It is just not a medium of expression. It is not a way of conversation. It is not merely the formation of utterance. Language is a form lifestyle, identification of a particular community. Yes, it is true. Language helps to present ourselves wrapped up with emotions and sentiments. Life becomes handicapped without language. Language is a form of celebration . On this day, the fifth most popular language of the world gets celebrated among each and every ‘Bangali’. February 21, as we all know is celebrated as the International Mother Language Day all over the world.
Bengali is a language embedded with a rich tradition and heritage. From Rabindranath to Jasimuddin, RamMohan to Abdul Matin, Najrul to Jibananda Das…all have paid homage to this language. If one travels down memory lane, one is sure to remember the struggle associated with this particular day.
After Independence, India was divided on basis of religion,thus making crores of Bengali speaking people to follow Urdu as their administrative language. In 1948, the Govt of Pakistan ordained Urdu as the sole national language, sparking extensive protests among the Bengali-speaking majority of East Pakistan, now Bangladesh. Facing rising sectarian tensions and mass discontent with the new law, the government outlawed public meetings and rallies. The students of the Dhaka University, Rajshahi College and many other similar institutions were completely manhandled by the East Pakistan police. That instance of genocide is still burning in our hearts. Not only the students, 2 lakh women were brutally gangraped by the officers of the ranks. The struggle of the women during the struggle this freedom movement sows the early seeds of Bangladesh’s freedom struggle in the bloody canvas of Bangladesh. The movement reached its climax when police killed student demonstrators on that day. Abdul Jabbar, Abu Barkat, Abdus Salam and many other students were killed. The deaths provoked widespread civil unrest. After years of conflict, the central government relented and granted official status to the Bengali language in 1956. This movement showed the way of ‘Muktijudhho’ of 1971, i.e freedom struggle of East Pakistan to be the sovereign Bangladesh. In 1999, UNESCO declared 21 February as ‘Bhasa Divas’ in tribute to the Language Movement and the ethno-linguistic rights of people around the world.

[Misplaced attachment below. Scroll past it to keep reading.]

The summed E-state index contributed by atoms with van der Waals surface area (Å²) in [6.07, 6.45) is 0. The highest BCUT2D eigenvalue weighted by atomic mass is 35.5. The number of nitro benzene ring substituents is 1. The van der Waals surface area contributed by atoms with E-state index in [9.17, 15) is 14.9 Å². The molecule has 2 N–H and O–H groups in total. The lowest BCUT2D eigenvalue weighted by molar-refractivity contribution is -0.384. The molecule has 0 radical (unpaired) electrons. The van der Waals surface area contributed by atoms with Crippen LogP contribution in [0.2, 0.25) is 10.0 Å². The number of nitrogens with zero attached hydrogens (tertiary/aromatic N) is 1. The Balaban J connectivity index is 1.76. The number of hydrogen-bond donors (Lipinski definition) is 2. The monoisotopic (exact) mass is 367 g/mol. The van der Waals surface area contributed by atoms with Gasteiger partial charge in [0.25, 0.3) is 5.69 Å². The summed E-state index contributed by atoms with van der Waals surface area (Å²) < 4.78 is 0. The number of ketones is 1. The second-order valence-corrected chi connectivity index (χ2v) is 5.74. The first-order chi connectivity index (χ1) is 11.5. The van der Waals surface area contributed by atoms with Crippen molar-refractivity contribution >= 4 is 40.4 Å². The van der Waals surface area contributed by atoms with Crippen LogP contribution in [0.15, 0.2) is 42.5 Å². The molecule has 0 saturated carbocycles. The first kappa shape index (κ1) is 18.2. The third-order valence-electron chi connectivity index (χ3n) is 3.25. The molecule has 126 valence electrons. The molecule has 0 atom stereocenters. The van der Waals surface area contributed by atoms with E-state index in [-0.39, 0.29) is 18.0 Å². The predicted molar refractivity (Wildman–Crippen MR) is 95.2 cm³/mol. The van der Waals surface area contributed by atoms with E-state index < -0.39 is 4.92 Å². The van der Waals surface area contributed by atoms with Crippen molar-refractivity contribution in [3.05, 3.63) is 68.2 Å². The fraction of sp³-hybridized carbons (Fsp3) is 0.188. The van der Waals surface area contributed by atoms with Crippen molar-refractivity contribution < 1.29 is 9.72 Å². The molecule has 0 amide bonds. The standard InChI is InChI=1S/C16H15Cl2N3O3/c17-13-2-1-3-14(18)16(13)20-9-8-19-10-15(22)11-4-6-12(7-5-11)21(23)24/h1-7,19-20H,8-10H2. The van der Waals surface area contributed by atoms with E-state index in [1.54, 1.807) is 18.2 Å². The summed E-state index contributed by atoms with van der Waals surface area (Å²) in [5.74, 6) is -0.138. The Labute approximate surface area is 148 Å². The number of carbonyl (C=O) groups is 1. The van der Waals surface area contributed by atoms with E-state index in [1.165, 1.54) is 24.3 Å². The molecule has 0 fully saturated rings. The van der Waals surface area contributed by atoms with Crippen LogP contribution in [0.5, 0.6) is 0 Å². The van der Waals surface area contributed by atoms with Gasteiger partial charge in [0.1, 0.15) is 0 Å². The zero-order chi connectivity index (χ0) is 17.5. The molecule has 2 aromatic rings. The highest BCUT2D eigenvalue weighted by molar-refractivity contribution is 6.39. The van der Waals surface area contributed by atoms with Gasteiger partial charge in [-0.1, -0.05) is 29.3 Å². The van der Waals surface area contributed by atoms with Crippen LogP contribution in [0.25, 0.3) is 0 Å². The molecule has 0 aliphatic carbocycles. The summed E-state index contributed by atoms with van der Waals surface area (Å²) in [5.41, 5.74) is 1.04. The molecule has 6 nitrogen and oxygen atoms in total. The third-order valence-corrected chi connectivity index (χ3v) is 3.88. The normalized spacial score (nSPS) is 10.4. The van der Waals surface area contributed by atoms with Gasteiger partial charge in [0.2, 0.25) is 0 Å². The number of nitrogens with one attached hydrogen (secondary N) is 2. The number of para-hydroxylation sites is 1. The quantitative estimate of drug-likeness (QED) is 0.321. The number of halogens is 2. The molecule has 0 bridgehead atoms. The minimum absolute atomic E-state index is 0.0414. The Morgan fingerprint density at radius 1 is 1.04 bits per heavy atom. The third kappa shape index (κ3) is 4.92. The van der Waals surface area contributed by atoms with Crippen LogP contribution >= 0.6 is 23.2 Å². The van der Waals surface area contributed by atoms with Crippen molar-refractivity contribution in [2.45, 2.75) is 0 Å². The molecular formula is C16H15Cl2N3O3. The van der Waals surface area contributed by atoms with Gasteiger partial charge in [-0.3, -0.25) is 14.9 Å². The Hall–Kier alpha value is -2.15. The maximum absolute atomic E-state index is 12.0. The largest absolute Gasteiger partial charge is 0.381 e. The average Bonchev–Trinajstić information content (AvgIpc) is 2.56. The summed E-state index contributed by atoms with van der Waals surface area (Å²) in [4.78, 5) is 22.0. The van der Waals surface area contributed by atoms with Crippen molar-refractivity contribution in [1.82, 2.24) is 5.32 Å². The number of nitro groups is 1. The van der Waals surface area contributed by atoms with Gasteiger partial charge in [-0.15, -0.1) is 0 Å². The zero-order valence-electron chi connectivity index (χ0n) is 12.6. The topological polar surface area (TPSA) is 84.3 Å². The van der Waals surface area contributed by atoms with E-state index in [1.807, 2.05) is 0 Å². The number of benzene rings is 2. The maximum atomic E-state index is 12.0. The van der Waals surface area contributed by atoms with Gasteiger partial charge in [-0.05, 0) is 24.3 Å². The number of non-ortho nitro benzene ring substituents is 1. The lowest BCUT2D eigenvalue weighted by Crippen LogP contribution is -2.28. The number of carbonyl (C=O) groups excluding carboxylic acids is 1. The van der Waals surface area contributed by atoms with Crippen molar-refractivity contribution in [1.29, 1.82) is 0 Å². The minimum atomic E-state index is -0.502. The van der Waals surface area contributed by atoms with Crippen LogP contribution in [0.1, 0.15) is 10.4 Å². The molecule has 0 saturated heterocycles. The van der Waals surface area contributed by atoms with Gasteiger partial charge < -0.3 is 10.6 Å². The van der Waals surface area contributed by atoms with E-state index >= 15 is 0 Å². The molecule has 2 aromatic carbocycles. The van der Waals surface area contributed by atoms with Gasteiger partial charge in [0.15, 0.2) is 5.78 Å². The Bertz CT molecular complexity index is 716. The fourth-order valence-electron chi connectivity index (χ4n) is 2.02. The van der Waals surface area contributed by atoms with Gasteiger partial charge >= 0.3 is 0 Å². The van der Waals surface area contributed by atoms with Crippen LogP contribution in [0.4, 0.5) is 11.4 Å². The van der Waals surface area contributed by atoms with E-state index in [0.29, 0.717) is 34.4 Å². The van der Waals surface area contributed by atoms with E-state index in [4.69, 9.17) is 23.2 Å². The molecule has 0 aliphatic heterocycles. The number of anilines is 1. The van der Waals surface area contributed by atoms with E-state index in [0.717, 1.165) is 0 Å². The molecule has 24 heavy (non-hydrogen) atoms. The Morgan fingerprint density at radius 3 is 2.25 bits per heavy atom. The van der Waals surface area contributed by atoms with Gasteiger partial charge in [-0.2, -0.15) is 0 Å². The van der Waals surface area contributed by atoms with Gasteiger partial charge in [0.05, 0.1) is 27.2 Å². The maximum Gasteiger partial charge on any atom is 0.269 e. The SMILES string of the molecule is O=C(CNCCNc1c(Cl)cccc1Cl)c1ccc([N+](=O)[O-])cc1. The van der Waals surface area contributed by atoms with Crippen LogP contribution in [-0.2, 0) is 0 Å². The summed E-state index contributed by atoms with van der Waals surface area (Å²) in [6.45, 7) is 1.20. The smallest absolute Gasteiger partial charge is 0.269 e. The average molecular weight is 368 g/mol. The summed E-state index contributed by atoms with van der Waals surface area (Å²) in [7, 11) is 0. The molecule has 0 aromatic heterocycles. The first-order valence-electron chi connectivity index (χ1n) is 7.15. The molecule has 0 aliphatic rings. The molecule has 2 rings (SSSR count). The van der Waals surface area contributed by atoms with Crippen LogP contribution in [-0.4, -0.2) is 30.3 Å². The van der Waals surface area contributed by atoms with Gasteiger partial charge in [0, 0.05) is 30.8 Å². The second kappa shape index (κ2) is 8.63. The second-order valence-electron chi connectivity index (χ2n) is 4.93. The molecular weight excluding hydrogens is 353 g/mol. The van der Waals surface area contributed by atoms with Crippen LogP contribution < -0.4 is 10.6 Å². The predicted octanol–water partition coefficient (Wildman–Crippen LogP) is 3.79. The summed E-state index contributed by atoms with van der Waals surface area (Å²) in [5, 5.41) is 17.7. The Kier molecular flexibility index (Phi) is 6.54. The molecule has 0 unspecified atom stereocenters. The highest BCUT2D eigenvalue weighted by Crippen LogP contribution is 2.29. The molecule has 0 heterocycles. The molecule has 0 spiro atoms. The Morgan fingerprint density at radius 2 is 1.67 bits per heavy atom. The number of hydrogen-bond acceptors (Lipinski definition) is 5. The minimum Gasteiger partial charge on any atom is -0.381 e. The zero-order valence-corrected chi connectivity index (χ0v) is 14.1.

This is a day to celebrate one’s mother tongue all over again. It is a day to remember and feel the richness of the first syllable one had uttered when one first started to speak. At the same time it’s the day to take responsibility of preserving one’s own language as it is a wave of life which shapes our lifestyle. Let’s celebrate the day in the name of one’s mother tongue remembering the lines of Atul Prasad Sen who once said,